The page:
Air Force mishandled remains of war dead, probe finds
Federal investigators said Tuesday they uncovered “gross mismanagement” at the Dover Air Force Base mortuary that cares for America’s war dead after whistleblowers reported horror stories of lost body parts, shoddy inventory controls and lax supervision.
The former mortuary commander and two other senior officials have been disciplined — but not fired — in response to separate investigations conducted by the Air Force Inspector General, the Secretary of the Air Force and the Office of Special Counsel, an independent federal agency that also received the whistleblower complaints.
The grisly findings at Dover echo a similar scandal at another hallowed repository for the military’s dead, Arlington National Cemetery. An Army investigation last year documented cases of misidentified remains at Arlington, dug-up urns that had been dumped in a dirt pile and botched contracts worth millions of dollars. The Army Criminal Investigation Command and the FBI are now conducting a criminal probe there.
The sloppy handling of troops’ remains at Dover and Arlington painfully undercuts what the military has long borne as a sacred obligation: to treat its fallen members and their families with utmost levels of dignity and honor.
“The ultimate requirement here is to fulfill our professional and moral obligation to ensure that our fallen are treated with the reverence and respect they deserve,” said Gen. Norton Schwartz, the Air Force Chief of staff.
Three civilian whistleblowers who work in the mortuary filed complaints last year alleging 14 specific instances of wrongdoing by their supervisors, from endangering public health to losing a dead soldier’s ankle to sawing off a deceased Marine’s arm bone without informing his family.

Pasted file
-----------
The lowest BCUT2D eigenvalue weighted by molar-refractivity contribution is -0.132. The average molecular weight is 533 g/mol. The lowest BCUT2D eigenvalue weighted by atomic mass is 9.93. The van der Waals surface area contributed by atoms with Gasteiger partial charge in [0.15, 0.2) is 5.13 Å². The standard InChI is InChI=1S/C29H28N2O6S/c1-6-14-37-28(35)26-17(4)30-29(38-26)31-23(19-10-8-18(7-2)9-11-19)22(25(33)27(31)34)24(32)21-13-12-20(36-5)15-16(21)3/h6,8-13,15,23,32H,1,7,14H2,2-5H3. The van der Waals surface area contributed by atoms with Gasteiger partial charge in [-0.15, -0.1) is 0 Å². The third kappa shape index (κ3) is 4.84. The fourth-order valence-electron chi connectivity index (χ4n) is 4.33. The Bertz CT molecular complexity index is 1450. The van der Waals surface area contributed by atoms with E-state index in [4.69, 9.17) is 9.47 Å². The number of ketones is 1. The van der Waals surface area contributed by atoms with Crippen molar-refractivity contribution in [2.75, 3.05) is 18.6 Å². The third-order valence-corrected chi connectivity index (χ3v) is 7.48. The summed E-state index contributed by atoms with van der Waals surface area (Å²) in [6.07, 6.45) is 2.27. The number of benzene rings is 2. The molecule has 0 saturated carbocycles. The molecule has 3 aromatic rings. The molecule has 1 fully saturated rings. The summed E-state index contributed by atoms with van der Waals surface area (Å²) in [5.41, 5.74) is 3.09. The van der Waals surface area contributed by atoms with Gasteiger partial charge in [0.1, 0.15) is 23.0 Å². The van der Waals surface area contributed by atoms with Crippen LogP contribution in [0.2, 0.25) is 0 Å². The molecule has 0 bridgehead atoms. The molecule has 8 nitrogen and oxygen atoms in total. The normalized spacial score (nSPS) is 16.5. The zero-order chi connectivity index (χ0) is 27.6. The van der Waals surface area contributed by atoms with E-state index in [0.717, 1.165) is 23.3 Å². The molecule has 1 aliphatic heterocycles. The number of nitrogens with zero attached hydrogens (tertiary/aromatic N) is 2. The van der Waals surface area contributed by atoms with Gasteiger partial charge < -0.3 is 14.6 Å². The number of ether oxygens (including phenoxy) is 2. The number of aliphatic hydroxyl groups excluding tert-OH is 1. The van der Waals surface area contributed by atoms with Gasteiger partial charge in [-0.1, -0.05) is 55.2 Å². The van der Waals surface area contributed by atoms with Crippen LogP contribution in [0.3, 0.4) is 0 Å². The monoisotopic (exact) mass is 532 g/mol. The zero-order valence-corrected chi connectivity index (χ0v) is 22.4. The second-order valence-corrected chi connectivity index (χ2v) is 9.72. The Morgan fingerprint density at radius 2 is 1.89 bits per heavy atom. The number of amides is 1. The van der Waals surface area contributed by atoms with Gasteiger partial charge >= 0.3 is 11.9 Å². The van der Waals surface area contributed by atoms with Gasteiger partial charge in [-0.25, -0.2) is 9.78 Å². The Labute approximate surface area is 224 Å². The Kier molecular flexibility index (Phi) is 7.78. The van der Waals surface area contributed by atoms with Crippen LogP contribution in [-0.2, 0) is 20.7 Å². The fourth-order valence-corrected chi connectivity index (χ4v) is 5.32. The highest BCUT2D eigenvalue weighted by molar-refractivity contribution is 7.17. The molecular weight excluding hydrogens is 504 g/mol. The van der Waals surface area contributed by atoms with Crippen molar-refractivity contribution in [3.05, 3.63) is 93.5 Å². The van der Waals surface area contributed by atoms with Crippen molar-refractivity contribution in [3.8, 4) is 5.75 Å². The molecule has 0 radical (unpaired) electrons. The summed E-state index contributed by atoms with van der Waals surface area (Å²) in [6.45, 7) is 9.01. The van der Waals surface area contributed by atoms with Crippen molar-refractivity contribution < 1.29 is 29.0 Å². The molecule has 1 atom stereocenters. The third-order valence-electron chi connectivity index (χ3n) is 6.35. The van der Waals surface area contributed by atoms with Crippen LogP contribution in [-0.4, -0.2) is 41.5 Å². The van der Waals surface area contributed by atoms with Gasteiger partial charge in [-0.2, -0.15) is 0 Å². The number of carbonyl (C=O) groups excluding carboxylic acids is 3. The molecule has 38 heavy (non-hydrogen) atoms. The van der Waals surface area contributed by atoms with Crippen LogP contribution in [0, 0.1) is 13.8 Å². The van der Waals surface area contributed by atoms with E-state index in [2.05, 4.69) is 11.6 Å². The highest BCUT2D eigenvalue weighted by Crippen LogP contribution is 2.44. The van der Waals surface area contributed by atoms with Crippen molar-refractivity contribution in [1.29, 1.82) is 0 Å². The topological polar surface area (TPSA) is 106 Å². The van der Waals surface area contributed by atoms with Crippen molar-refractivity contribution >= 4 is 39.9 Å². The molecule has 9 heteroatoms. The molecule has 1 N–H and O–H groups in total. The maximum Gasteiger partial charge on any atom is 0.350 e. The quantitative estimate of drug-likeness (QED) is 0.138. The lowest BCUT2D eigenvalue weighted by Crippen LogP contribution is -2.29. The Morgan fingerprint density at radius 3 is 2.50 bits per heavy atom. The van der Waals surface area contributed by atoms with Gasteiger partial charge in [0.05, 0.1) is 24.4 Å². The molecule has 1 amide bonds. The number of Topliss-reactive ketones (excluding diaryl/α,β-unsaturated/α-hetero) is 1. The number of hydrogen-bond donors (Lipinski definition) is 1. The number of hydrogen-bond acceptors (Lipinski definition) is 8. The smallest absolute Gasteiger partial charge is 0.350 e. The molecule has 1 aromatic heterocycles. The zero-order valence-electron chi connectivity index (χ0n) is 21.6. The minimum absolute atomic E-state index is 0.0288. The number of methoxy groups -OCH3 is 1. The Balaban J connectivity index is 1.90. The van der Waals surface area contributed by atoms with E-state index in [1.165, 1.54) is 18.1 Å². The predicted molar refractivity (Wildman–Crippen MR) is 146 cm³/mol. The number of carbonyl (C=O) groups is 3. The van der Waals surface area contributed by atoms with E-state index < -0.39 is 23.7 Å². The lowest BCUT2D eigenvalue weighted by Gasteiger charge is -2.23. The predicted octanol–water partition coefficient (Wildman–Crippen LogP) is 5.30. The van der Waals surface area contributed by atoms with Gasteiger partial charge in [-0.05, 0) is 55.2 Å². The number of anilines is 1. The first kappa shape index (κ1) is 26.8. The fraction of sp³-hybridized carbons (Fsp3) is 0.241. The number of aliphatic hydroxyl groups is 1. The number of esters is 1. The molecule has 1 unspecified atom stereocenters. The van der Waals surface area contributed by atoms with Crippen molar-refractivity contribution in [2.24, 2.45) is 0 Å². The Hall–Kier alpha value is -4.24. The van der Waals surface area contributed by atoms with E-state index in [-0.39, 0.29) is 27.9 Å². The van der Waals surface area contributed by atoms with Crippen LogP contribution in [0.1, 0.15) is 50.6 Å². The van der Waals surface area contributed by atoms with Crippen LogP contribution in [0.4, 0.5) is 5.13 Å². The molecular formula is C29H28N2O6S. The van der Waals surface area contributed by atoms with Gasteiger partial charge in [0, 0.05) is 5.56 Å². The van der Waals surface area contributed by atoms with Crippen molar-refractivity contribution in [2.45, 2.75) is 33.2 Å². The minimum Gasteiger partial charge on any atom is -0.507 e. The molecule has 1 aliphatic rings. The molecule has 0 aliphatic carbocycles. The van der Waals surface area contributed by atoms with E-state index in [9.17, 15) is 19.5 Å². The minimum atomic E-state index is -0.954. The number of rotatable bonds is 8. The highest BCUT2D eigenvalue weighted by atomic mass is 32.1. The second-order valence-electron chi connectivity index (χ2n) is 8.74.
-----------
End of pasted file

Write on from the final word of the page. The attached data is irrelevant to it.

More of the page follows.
The whistleblowers also complained that the Dover mortuary permitted an Army hospital in Germany to ship fetal remains in re-used cardboard boxes back to the United States for burial instead of in more-dignified aluminum transfer cases.
The Air Force Inspector General confirmed many of the basic facts in the complaints and documented a pattern of troubles at Dover. But the inspector general did not uphold the 14 accusations filed against three senior mortuary officials, concluding that there was not enough evidence to show that they had personally broken rules or regulations. The Air Force also found no evidence of criminal wrongdoing.
The Office of Special Counsel, in a blistering response Tuesday to the Air Force’s review, ripped the service for not taking the allegations more seriously and for not punishing senior mortuary officials more harshly.
Carolyn N. Lerner, the agency’s chief, said in a letter to Air Force Secretary Michael Donley that “several of the Air Force’s findings are not supported by the evidence and thus do not appear reasonable.” She also noted “a pattern of the Air Force’s failure to acknowledge culpability for wrongdoing” and that its findings “stop just short of accepting accountability.”
Contrary to the Air Force’s assertions that the whistleblowers did not suffer reprisals, Lerner said one of them was terminated abruptly in September 2010 along with a mortuary inspector who also cooperated in the investigation. They were both rehired after the Office of Special Counsel intervened